S.F.’s Mexican Museum presents “Fascination with Fauna: The Portrayal of Animals in Pre-Hispanic Art”
Showcases the significance of animals in nature, religion, society, and art to three cultures from ancient Mexico, Central America, and Peru. Featuring art from the museum’s Pre-Hispanic collection.
The exhibition runs through Feb. 26, 2017.
The ceramic dogs, birds and rabbits in this exhibit look like toys, and some may actually have been that centuries ago in Mexico, Central America and Peru. But most were sacred figures or ritual objects, buried to join the dead in the underworld.
Don’t miss the delicate tripod vessel that has survived for at least 1,000 years and the charming little bat god. These dozens of objects are a preview of the collection that will be displayed when the museum moves to a permanent, much larger building in downtown San Francisco, probably in 2018.
In 2017, we aspire to offer more than ever before: thought-provoking exhibitions, FREE Family Sundays, language classes, book clubs, art history discussions, and more. Our mission is to put our best foot forward in promoting Latin American/Latino/Latinx arts and culture in a safe and stimulating space.
“The Mexican Museum is proud to present the first art exhibition of its kind in the United States, where the specific focus is on how animals were revered and even worshipped by the early peoples of Mexico, Central America, and Peru for 2,500 years,” said Vanessa Moreno, Co-Curator for the exhibition. “With more than 2,000 items in our Pre-Hispanic Art Collection, guests can expect to see some of the finest examples of Pre-Hispanic art in the world.”
While the indigenous cultures of ancient Mexico spoke separate languages, lived in different environments, and operated uniquely as societies, the importance of animals found in their environments is a common thread. Nearly all Pre-Hispanic peoples applied powers to animals, creating religious deities that oversaw aspects of their lives. One of the most highly recognized examples is Quetzalcoatl, the feathered serpent worshipped as the God of Culture and Knowledge throughout Mexico and Central and South America for millennia.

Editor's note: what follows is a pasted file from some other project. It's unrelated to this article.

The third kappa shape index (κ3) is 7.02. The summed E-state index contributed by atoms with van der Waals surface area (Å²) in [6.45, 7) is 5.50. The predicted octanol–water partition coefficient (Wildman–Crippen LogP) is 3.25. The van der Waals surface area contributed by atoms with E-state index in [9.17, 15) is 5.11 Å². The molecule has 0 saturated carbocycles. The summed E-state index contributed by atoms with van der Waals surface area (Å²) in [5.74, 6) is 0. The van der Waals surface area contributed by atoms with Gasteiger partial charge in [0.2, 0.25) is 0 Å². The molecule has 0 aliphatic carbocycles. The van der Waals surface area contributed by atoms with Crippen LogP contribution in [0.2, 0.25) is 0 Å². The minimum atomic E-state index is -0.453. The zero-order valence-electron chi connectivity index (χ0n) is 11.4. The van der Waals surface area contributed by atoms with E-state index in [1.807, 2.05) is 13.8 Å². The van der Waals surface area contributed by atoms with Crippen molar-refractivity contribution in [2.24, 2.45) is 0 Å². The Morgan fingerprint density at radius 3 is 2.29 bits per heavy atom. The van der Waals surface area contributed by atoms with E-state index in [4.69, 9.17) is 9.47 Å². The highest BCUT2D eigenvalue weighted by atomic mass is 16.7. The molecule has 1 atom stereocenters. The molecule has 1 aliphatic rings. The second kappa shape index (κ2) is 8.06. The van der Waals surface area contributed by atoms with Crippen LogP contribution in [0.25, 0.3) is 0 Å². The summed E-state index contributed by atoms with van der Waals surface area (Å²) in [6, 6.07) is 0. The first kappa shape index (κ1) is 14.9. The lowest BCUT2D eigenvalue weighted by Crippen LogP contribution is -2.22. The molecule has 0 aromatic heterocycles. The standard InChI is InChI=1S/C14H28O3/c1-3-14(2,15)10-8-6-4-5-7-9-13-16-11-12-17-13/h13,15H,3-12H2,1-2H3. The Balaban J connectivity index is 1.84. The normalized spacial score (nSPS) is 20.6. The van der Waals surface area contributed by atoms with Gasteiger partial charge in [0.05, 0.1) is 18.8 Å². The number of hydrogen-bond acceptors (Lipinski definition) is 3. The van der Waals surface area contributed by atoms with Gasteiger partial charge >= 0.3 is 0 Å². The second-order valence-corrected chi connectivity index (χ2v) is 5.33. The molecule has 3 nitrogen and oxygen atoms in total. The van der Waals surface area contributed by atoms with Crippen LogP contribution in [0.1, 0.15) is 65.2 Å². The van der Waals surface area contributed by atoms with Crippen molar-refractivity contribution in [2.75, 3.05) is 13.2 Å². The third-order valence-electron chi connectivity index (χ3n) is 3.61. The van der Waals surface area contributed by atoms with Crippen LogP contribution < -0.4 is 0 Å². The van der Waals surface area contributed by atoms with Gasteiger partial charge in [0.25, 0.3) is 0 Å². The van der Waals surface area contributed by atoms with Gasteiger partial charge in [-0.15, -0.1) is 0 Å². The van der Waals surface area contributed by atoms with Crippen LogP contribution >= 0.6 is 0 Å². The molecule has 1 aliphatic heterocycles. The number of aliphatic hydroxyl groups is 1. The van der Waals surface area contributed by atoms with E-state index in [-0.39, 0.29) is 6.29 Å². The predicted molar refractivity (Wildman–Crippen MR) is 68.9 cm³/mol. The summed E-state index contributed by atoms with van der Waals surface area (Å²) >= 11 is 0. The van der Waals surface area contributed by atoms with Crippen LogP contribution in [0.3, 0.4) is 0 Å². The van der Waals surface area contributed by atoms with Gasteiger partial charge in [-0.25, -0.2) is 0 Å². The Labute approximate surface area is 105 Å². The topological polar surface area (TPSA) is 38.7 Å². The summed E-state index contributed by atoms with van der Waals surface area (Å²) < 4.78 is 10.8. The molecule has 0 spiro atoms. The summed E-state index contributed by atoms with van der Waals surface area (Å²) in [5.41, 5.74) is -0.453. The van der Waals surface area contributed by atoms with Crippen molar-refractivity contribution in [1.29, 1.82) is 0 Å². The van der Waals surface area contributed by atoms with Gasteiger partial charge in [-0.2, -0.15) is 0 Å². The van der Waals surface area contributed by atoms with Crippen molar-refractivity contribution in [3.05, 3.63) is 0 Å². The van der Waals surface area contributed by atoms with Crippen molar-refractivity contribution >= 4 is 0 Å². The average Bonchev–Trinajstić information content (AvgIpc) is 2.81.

Pre-Hispanic cultures of Mexico, Central America, and Peru paid homage to animals by reproducing them in art. Visually engaging and historically significant, Fascination with Fauna: The Portrayal of Animals in Pre-Hispanic Art will include vessels used for ceremonial practices and everyday use, pottery that boldly illustrates the immense skill of the native peoples in using animal designs and images, and figurines ranging from about two feet tall to dimensions within less than 5 inches around. These magnificent pieces communicate the celebration of distinct animal capabilities, like the stealth of the jaguar, the graceful agility of the hummingbird, the quickness and cleverness of the coyote, and much more.
“Fascination with Fauna: The Portrayal of Animals in Pre-Hispanic Art will be a special experience for museum guests from every walk of life,” said Moreno. “This illuminating exhibition underscores why The Mexican Museum is considered a leading voice for the complexity and richness of Mexican, Chicano, and Latin American art, culture and heritage.”
Curators of the Fascination with Fauna: The Portrayal of Animals in Pre-Hispanic Art exhibition also includes Diana Zaragoza and Patricio Davila, a team of archaeologists from Mexico having worked in the field for over 50 years. They serve on the Collections Committee for The Mexican Museum, specializing in Pre-Hispanic Art.
People are encouraged to support the museum by becoming new members. For more information on the exhibition or museum membership, please contact Vanessa Moreno at (415) 202-9700, ext. 224 or firstname.lastname@example.org.
About The Mexican Museum:
Founded by the well-known San Francisco artist Peter Rodriguez in 1975 in the heart of the Mission District, The Mexican Museum is located at the Fort Mason Center. It is the realization of his vision to present the aesthetic expression of the Mexican and Mexican American people. Today, the museum’s vision has expanded to include the full scope of the Mexican, Chicano, and Latino experience – including the arts, history, and heritage of their respective cultures.
The Mexican Museum, open Thursday – Sunday from noon to 4 p.m. starting December 16, is located at the Fort Mason Center, Building D, Marina Boulevard and Buchanan Street, in San Francisco. Admission is FREE. The Museum offers a wide variety of programs, including Family Sundays, exhibitions, special events, lectures, and public programming throughout the San Francisco Bay Area. For more information, please visit: http://www.mexicanmuseum.org or call (415) 202-9700.